Elizabeth used all her resources to outwit her interrogators - and to live to be Queen. Although none of these events happened to me, I recognised the kindred spirit in a young girl forced to draw on her own resources.

In between these two novels, I wrote another called A World Away, based on the first British colony to be established in America. It has been well-liked, but it is the least popular of my novels and I think it’s because the voice of my characters doesn’t reflect me.


Paulines Francis’s author website:

Pauline Francis bio page


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The Raven QueenA World AwayThe Traitor's Kiss     Victoria RebelsRaven SpeakRed is for RemembranceAngel Dust

Writing Teen Novels

Voice In Teen Novels, by Amy Kathleen Ryan

I get asked a lot in my classes on writing how I make the voice for the teenager ‘authentic’. I think my answer is frustratingly esoteric, but it works for me: I don’t try to sound like a teenager at all. I don’t try to include current slang, or fads, or anything that actually separates me from teens.  I’m a generation older than they are and there isn’t anything I can do about that. Their youth, their teenaged rambunctiousness, their clingy jeans and their weird hairstyles — if I get bogged down in all that, it alienates me from them too much. In other words, I can’t be really authentic in my YA voice if I think of teenagers as the “other”.

Instead I try really hard to get down to the basics, and simply imagine a young, inexperienced person stuck in the situation I’ve created for them. I focus on creating a real, whole character who behaves in all the unexpected, strange ways people behave when they’re confronted with the challenges of life.

Some writers have a totally different take on this question, and they’re not wrong. Many YA writers I know spend time with teens just so they can listen to the way they talk, notice their clothes, and their many changing fads. This can be a good approach too, but I would suggest that even writers who are observing and studying young people, when they’re in the task of writing, are still thinking of their teen characters as people first. Probably all those anxieties about linguistically masquerading themselves fall into the background when they’re drafting.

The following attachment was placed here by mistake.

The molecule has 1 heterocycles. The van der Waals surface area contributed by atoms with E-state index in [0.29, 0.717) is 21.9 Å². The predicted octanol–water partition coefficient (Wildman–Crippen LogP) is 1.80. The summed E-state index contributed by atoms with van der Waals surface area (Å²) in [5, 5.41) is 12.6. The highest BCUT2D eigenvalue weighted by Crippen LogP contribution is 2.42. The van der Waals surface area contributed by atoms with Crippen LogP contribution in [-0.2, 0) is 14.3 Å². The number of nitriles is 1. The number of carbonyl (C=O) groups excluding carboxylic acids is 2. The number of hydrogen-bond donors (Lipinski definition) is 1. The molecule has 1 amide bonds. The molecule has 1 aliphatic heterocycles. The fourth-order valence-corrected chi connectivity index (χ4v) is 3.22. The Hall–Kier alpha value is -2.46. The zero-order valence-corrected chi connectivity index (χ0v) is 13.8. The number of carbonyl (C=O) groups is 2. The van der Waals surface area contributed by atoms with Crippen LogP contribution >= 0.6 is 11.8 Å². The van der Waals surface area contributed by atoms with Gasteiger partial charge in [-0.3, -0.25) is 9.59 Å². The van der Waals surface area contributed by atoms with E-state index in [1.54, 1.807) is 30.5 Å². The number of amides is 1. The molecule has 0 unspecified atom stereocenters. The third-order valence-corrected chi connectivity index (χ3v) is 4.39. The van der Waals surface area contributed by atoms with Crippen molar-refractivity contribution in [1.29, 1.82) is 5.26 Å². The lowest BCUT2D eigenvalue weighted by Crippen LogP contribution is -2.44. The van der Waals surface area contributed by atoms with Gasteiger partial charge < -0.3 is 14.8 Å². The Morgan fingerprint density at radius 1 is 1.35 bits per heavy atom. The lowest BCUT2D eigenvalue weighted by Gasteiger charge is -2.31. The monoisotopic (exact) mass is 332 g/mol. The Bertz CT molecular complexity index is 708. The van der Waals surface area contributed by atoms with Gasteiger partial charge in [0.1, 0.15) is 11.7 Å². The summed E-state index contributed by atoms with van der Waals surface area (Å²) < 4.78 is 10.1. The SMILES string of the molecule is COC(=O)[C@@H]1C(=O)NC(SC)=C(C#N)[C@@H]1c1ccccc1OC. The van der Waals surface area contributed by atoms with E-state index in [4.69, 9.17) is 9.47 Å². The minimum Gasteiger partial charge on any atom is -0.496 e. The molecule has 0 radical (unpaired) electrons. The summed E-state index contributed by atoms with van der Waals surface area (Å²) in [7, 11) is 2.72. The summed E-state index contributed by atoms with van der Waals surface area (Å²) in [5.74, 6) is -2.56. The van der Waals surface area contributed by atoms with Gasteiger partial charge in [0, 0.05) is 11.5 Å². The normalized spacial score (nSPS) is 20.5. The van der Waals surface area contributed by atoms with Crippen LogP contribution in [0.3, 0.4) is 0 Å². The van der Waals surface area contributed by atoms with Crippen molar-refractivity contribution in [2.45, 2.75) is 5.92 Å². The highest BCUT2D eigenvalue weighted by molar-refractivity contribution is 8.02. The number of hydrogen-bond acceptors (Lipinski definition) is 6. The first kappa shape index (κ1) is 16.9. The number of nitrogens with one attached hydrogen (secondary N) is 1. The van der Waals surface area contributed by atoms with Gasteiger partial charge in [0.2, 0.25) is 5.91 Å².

My only caveat with this approach is that if one tries too hard to sound “current,” one could end up with a book that doesn’t age particularly well. Imagine reading a book written during the 1970s when all the kids were saying, “Far out,” and “Groovy.” Do you want to read that book now? I’ll bet you if you take a look at the books that have endured over the decades, you’ll find that none of the characters sound like the cast of The Brady Bunch.  If plain old lovely English is good enough for the likes of Judy Blume, Madeleine L’Engle, and Katherine Paterson, it is certainly good enough for me.

Besides, there’s so much more to voice than shallow, faddish verbiage. If you get the concerns of a young person right, their frustration with the limits to their own power, their inexperience when dealing with oftentimes adult issues, their very human fears about not being strong enough or pretty enough or smart enough… If you hit all these notes right, the voice takes care of itself. The concerns of a teenager are, in the final analysis, not too different from the concerns of an adult. Where do I belong? How can I be happy? How can I find love?  Who am I? The older I get, the more I realize that we are all like children, continually bewildered by a random, unpredictable, chaotic world, no matter how old we happen to be. If a writer remembers that, s/he can create believable characters of any age.


Amy Kathleen Ryan’s author website:

Amy Kathleen Ryan’s bio page


United States (and beyond)


United Kingdom (and beyond)


Australia (and beyond)

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Writing Teen Novels